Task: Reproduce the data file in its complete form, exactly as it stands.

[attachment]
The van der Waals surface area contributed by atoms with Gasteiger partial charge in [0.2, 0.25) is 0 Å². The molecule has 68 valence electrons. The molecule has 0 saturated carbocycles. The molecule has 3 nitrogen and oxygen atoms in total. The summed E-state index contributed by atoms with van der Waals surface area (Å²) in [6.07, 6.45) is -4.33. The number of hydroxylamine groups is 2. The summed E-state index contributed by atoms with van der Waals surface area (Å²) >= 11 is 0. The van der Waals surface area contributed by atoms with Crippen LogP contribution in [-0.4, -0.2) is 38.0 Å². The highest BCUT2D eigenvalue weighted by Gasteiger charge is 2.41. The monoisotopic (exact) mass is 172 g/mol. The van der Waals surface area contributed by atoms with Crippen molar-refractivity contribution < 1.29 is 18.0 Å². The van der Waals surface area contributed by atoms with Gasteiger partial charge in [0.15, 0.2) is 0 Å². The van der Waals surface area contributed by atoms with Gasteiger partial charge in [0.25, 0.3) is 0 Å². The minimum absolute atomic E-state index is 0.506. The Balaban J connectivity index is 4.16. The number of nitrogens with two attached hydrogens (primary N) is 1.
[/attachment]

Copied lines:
The van der Waals surface area contributed by atoms with Gasteiger partial charge in [0.2, 0.25) is 0 Å². The molecule has 68 valence electrons. The molecule has 0 saturated carbocycles. The molecule has 3 nitrogen and oxygen atoms in total. The summed E-state index contributed by atoms with van der Waals surface area (Å²) in [6.07, 6.45) is -4.33. The number of hydroxylamine groups is 2. The summed E-state index contributed by atoms with van der Waals surface area (Å²) >= 11 is 0. The van der Waals surface area contributed by atoms with Crippen LogP contribution in [-0.4, -0.2) is 38.0 Å². The highest BCUT2D eigenvalue weighted by Gasteiger charge is 2.41. The monoisotopic (exact) mass is 172 g/mol. The van der Waals surface area contributed by atoms with Crippen molar-refractivity contribution < 1.29 is 18.0 Å². The van der Waals surface area contributed by atoms with Gasteiger partial charge in [0.15, 0.2) is 0 Å². The van der Waals surface area contributed by atoms with Gasteiger partial charge in [0.25, 0.3) is 0 Å². The minimum absolute atomic E-state index is 0.506. The Balaban J connectivity index is 4.16. The number of nitrogens with two attached hydrogens (primary N) is 1.